in Northern Pakistan.  Photo by Pervisha Khan)

Even today the sight of the Milky Way can be magical experience, but for thousands of year’s ancient civilizations across the world revered its presence. To them it represented an overarching divine water course or spiritual path, guiding the soul of the departed into the afterlife. The true nature of this mystical ghostly light has been understood for over a century, a stellar citadel often depicted as a multi-armed spiral structure like a Catherine wheel on bonfire night. However, it is only in the last decade combining data obtained from across the electromagnetic spectrum and from many varied sources that a clearer, more refined picture of our stellar metropolis has emerged.

Our galaxy is now classed as a ‘barred spiral’ some 90 –110 thousand light years in diameter with just two major arms and two lesser ones. The major spiral arm’s, the nearest of which lies 6500 light years away, are around 1500 light years thick. The central bar consists of stars orbiting in highly elliptical paths and is approximately 28,000 light years in length, bulging at the centre by some 12,000.light years. Our own Sun is located on the edge of the ‘Orion spur’, midway between two major arms and regarded as a fairly quite stellar neighbourhood approximately 26,000 light years from galactic centre. At the very heart of our galaxy lurks a black hole that feeds’ on any star straying too close.

There is strong evidence to suggest that like many galaxies, our galaxy has cannibal tendencies, having absorbed several dwarf galaxies over the millennia. Astronomers now believe that some of the many globular clusters visible around the periphery of our galaxy are in fact the central cores of these.

So when you next gaze up in awe at the Milky Way, ponder this. Within our ‘island universe’ the Sun is just one of 200 billion other stars about which orbit over one trillion planets ( estimates continue to rise) Is it unreasonable to suppose that on some of these worlds alien eyes also wonder about the majestic river of light?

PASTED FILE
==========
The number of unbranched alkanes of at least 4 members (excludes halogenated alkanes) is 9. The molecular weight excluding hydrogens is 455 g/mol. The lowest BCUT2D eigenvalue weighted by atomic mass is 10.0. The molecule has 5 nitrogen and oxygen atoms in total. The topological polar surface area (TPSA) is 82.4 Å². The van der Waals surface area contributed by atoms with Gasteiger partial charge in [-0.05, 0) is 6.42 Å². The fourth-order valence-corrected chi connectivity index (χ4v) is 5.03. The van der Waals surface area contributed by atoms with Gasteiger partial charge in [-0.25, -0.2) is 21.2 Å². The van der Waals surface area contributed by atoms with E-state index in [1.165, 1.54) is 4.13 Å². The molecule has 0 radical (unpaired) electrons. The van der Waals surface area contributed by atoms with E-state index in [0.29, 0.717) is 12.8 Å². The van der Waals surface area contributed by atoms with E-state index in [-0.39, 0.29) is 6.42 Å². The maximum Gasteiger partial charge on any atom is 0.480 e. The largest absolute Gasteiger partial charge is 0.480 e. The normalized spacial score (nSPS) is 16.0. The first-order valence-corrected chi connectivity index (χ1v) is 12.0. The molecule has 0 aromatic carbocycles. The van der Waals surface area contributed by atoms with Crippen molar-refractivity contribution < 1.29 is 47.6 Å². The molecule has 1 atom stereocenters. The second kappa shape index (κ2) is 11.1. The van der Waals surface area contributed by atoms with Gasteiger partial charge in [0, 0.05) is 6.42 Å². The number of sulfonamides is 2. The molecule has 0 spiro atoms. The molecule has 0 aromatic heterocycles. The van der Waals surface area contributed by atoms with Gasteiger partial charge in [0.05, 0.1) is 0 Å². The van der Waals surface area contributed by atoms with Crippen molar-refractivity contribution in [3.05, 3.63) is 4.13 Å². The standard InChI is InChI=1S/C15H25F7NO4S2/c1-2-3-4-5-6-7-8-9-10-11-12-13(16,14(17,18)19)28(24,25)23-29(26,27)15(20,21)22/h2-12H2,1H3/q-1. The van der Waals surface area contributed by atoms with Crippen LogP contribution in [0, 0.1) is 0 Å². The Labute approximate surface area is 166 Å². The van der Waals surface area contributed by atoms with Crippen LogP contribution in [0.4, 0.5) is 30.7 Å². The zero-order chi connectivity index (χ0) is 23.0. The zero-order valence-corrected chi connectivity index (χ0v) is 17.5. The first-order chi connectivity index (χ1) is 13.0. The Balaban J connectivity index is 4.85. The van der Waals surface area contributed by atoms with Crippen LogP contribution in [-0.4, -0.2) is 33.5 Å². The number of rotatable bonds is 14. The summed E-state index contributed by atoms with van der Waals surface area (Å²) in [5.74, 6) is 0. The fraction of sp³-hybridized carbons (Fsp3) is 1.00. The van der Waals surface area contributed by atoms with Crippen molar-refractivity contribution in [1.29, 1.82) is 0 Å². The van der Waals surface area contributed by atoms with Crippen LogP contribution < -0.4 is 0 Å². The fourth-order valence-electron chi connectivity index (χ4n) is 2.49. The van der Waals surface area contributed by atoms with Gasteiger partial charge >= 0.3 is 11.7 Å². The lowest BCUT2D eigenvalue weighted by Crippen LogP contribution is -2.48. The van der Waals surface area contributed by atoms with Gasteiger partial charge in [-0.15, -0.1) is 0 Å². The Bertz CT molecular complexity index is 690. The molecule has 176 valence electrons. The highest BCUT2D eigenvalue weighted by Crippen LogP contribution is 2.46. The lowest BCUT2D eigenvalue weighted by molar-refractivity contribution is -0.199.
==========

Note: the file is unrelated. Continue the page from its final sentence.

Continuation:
The Andromeda Galaxy

Finding the Andromeda Galaxy: click for full-sized image.

Now it’s time to track down an entirely different system. Sound difficult?  Well it’s easier than you may think. First find the great square of Pegasus located a couple of hand spans above the east horizon. (see chart) Extending eastwards away from Alpheratz, the square’s upper left hand star, a chain of stars mark the main body of Princess Andromeda. Starting from Alpheratz, count two stars along this chain before turning northwards passing two fainter stars. Close by the second of these look for an elongated misty patch of light; the Andromeda Galaxy.

At a distance of 2.65 million light years our sister galaxy is considered the most remote object visible to the unaided eye. If skies are dark and transparent it should be relatively easy to identify, but if you are not sure use the “averted vision” technique; i.e. don’t look directly at the object, but to one side, utilizing the more sensitive rod cells of the eye allowing faint nebulous objects to stand out.

The Andromeda galaxy, together with our own Milky Way and another spiral galaxy, the Pinwheel galaxy ( marked on chart - M33) are the three ‘big fish’ in a cluster of galaxies known as the ‘local group’ all gravitationally bound together. The others are small irregular galaxies too faint for the average backyard telescope. In an expanding universe where everything is hurtling away from one another, the Milky Way and the Andromeda galaxy are slowly edging together, a process that will take four to five billion years, merging around the time our Sun reaches the end of its life. So, whether you use the naked eye, binoculars or a telescope to view our ‘near’ galactic neighbour, it is astonishing to reflect that this faint smudge of light emanates from over 300 billion suns arranged in a spiral system spanning some 160,000 light years across. The combined radiance diminished only by a 2.65 million year journey, a journey that started when our early human ancestors first gazed up at the starry firmament.

Sky Notes

In this month's Sky Notes: